As length is an additive functional, we can find the length on subintervals \(I_k\) and add them together. Heuristically, we can see that this gives us concentration as the length of the curve on every third interval is independent of each other, and as these are summed up, the errors get averaged out.
Now, we give the rigorous arguments. In the following, we fix the probability space \({(\Omega ,\mathcal {B}(\Omega ), \mathcal {P})}\), where \({\Omega =C\left[ 0,\frac{3}{\alpha }\sqrt{\frac{M\log t}{t}}\right] }\) denote the set of continuous complex valued functions on I equipped with the supnorm metric d, and \({\mathcal {P}}\) is the Wiener measure.
We need some concepts from Concentration of Measure Theory. See [7] for an excellent survey of techniques in this area. We give a very brief outline of the concepts we need.
Transportation Cost Inequalities and Concentration: Let \((\chi , d)\) be a complete separable metric space equipped with the Borel sigma algebra \(\mathcal {B}(\chi )\). Consider the pth Wasserstein distance between two probability measures P and Q on this space, defined as
where the infimum is over all couplings \(\pi \) of a pair of random elements \((X,X')\) with the marginal of X being P and that of \(X'\) being Q.
Now, fix a probability measure P. Suppose there is a constant \(C>0\) such that for all probability measures \(Q\ll P\), we have
where H refers to the relative entropy \(H(Q\mid P)=\mathbb {E}^Q \log (dQ/dP)\). Then we say that P satisfies the \(L^p\) Transportation Cost Inequality. In short, we write \(P \in \mathcal {T}_p(C)\).
Now, we present one of the key results which connects Transportation Cost Inequalities and Concentration of Measures.
Lemma 16
Suppose P is a probability measure on \((\chi ,\mathcal {B} (\chi )).\) Suppose further that each P is in \(\mathcal {T}_1(C).\) Then, for any 1Lipschitz map \(F:\chi \rightarrow \mathbb {R}\) and any \(r >0,\)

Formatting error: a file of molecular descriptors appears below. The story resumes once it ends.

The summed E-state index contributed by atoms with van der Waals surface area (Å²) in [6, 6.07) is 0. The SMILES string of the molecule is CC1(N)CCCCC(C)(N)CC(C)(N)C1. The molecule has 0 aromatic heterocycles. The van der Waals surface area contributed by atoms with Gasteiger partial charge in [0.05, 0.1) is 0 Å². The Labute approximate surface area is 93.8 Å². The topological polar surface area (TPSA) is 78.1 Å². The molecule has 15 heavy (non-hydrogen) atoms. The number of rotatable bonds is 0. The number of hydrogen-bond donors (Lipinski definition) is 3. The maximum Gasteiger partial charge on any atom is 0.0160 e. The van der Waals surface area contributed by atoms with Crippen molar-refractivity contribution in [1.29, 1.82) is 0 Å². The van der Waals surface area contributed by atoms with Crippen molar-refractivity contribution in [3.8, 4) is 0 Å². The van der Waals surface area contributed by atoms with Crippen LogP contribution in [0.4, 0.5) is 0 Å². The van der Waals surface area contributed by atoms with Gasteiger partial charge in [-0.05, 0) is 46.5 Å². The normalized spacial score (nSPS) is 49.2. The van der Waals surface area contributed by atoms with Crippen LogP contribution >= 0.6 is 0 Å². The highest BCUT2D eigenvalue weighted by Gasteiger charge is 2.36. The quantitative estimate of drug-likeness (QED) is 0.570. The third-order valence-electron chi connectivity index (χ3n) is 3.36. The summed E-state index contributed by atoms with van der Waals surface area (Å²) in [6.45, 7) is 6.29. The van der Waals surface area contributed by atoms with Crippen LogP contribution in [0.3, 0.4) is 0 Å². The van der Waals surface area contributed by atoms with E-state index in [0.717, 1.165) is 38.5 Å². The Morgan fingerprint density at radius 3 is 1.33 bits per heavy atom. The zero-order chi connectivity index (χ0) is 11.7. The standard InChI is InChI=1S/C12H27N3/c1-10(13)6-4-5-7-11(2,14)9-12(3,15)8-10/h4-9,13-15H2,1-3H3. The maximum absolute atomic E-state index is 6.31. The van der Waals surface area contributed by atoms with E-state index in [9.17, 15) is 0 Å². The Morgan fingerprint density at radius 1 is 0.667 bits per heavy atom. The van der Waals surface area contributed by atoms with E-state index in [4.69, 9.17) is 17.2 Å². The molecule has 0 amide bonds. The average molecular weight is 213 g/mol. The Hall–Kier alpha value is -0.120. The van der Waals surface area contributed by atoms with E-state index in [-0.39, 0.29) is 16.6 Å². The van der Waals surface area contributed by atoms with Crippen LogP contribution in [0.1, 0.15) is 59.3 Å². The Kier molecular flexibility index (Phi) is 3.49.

It is easy to see that \(\mathcal {T}_2(C)\) implies \(\mathcal {T}_1(C)\). But the main advantage in dealing with \(\mathcal {T}_2(C)\) comes from its tensorization property described in the following lemma.
Lemma 17
Suppose \(P_i, i=1,2,\ldots , n\) are probability measures on \((\chi , \mathcal {B} (\chi )).\) Suppose further that each \(P_i\) is in \(\mathcal {T}_2(C).\) On \(\chi ^n,\) define the distance between \(x^n=(x_1,x_2,\ldots )\) and \(y^n=(y_1,y_2,\ldots )\) by
Then \({\bigotimes _{i=1}^nP_i \in \mathcal {T}_2(C)}\) on \((\chi ^n, d^n).\)
The following lemma, which follows from the developments in [8], is of key importance to us.
Lemma 18
The Wiener measure on \({C\left[ 0,T\right] }\) satisfies the transportation inequality \({\mathcal {T}_2(T)}\) with respect to the supnorm metric.
These tools are all we need to establish a concentration result for \(l_t\).
Let us define the function \({T_t^k:\Omega \rightarrow \mathbb {R}}\) as follows:
Notice that \({\hat{l}_t=\sum _{k=0}^{\frac{\sqrt{t}}{\sqrt{M \log t}}}T_t^k(W_k)}\). Suppose we prove that \({T_t^k}\) is Lipschitz with respect to d with Lipschitz constant \(C_t\). Then, with \({N=\left\lfloor \frac{\alpha \delta }{3}\sqrt{\frac{t}{M\log t}}\right\rfloor }\), the functions \({\{T_t^{(i)}:\Omega ^N \rightarrow \mathbb {R}:i=0,1,2\}}\) defined by
where \(f=(f_1,\ldots ,f_N)\), is also Lipschitz with respect to \(d^N\) with the same constant \(C_t\).
Lemma 19
For each \(k,{T_t^k}\) is Lipschitz on \((\Omega ,d)\) with Lipschitz constant \({C\sqrt{M\log t}}\) where C is a constant depending only on \(\delta \) and \(\alpha .\)
Proof
For \(f_1,f_2\) in \(\Omega \),
By the estimates obtained in the proof of Lemma 3,
This proves the lemma. \(\square \)
Now, for any \(f \in \Omega ^{3N}\), define the following functions in \(\Omega ^N\): \(f^{(1)}=(f_1,f_4,\ldots ,f_{3N2})\), \(f^{(2)}=(f_2,f_5,\ldots ,f_{3N1})\) and \(f^{(3)}=(f_3,f_6,\ldots ,f_{3N})\). Notice that
where \(\tilde{W}=(W_{0},W_{1},\ldots ,W_{3N1}) \in \Omega ^{3N}\). Using this fact and Lemmas 17 and 16, we get for any \(r>0\),